Computational Principles of Intelligence
We are an interdisciplinary research group that develops computational models of human intelligence. Our goal is to build formal theories of how people generalize from little data, explore efficiently, and find approximate solutions to complex problems.
We build precise and powerful models of people's cognitive abilities, combining psychology, machine learning, and neuroscience. We use interactive games, large data sets, online and lab experiments to study how people learn and explore. We focus on the following three topics:
Compared to machine learning algorithms, people are generally much better at generalizing from limited data. To account for this, we work on compositional theories of generalization. Our account assumes people rely on compositional inductive biases: priors over different structural forms that can be combined and reused, creating potentially infinite generalizations from a finite set of simple building blocks. We model human generalization using methods of function approximation and program induction.
We study how people use structure to guide their search for rewards. Our models combine the ability to generalize with an uncertainty-driven exploration strategy. These models describe how adults use correlational structure to find rewards, how children and adults differ in their search behavior, and how people explore complex naturalistic environments. However, a simple drive towards uncertainty might not be all there is to human curiosity. We therefore investigate alternative forms of exploration based on an learner's competence or different information measures.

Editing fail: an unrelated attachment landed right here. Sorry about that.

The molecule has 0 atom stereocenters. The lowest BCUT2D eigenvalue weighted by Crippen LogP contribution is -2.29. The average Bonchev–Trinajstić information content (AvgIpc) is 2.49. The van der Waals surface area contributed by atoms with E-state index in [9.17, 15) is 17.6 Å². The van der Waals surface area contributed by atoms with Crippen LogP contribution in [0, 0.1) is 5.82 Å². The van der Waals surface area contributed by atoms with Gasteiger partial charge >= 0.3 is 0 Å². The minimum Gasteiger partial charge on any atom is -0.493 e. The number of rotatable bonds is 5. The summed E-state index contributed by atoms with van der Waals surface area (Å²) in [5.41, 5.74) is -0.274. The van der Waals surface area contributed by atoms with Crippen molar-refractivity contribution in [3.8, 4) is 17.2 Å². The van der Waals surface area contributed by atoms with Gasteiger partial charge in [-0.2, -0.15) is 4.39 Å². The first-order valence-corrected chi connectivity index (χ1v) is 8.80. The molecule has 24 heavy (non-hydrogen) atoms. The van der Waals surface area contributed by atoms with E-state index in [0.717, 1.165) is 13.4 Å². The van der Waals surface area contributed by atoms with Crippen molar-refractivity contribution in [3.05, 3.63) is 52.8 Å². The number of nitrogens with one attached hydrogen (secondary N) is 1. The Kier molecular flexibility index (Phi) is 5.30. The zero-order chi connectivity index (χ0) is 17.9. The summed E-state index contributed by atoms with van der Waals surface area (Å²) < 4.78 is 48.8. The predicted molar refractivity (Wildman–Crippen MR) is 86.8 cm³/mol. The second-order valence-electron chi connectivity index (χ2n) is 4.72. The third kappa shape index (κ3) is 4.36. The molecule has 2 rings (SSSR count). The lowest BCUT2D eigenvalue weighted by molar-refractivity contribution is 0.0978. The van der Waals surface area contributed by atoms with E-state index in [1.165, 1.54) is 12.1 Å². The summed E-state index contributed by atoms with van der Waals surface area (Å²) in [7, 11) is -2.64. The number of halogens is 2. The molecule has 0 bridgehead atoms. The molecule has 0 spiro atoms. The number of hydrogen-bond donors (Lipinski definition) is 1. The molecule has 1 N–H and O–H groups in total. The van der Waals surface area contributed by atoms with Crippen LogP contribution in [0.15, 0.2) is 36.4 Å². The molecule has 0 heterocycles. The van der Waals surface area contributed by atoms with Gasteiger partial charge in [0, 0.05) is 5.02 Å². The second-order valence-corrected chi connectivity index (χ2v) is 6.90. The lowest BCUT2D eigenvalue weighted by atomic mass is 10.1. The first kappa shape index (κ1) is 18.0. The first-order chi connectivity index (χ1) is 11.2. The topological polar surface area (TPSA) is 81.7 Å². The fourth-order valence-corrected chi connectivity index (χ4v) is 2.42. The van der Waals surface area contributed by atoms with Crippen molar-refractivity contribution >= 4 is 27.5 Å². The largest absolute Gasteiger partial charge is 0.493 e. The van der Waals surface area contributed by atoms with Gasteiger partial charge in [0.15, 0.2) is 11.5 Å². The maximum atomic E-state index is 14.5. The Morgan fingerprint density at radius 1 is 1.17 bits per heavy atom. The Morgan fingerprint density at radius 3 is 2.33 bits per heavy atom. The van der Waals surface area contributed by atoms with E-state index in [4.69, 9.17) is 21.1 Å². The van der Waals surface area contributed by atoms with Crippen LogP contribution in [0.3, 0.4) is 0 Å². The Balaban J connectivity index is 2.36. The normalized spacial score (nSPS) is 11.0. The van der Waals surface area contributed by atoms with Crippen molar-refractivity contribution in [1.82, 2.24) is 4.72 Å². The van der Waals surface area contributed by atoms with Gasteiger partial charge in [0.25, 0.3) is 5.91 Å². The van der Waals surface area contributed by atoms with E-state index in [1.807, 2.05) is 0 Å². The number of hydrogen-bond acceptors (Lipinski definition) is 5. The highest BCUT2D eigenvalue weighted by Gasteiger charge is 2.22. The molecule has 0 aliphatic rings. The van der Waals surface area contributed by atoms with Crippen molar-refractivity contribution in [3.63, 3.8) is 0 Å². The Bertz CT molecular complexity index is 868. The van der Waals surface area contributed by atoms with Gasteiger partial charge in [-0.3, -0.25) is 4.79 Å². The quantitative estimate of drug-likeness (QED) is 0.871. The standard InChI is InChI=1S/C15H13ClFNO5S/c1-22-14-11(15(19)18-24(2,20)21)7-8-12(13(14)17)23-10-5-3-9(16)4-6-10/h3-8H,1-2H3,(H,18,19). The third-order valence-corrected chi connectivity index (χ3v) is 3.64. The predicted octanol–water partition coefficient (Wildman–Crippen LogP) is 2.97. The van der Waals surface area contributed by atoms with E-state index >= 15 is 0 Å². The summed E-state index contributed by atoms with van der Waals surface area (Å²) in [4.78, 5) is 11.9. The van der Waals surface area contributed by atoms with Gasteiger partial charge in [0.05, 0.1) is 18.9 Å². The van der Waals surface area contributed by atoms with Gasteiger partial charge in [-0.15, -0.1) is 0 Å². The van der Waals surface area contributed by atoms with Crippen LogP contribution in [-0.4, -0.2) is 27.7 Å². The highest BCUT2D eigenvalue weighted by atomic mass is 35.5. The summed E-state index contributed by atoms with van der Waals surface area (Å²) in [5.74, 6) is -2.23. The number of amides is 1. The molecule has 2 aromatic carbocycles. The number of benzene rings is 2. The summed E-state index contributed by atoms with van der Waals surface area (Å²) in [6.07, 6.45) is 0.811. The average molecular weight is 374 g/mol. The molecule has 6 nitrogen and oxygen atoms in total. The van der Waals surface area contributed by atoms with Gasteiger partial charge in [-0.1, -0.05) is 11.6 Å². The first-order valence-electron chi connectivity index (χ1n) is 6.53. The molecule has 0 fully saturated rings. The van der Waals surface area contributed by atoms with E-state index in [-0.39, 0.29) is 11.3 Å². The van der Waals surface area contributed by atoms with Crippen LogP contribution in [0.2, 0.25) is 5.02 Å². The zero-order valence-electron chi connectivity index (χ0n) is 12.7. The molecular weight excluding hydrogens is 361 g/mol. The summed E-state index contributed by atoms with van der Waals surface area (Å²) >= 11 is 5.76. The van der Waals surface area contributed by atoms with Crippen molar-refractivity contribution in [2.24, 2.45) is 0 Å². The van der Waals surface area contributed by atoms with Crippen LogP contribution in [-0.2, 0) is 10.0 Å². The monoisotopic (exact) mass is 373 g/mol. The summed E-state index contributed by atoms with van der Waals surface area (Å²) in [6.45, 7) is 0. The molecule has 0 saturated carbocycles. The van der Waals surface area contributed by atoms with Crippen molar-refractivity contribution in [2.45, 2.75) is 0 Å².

We investigate how people trade off between accuracy and efficiency when solving complex problems. As biological computation normally costs time and energy, a computationally efficient agent might halt computation after a short time. Using the notion of computational rationality, which assumes that people approximate optimal solutions through a limited set of mental simulations, we explain common heuristics as small sample approximations. Moreover, we assess how participants re-use computations and how they learn to approximate inferences over time.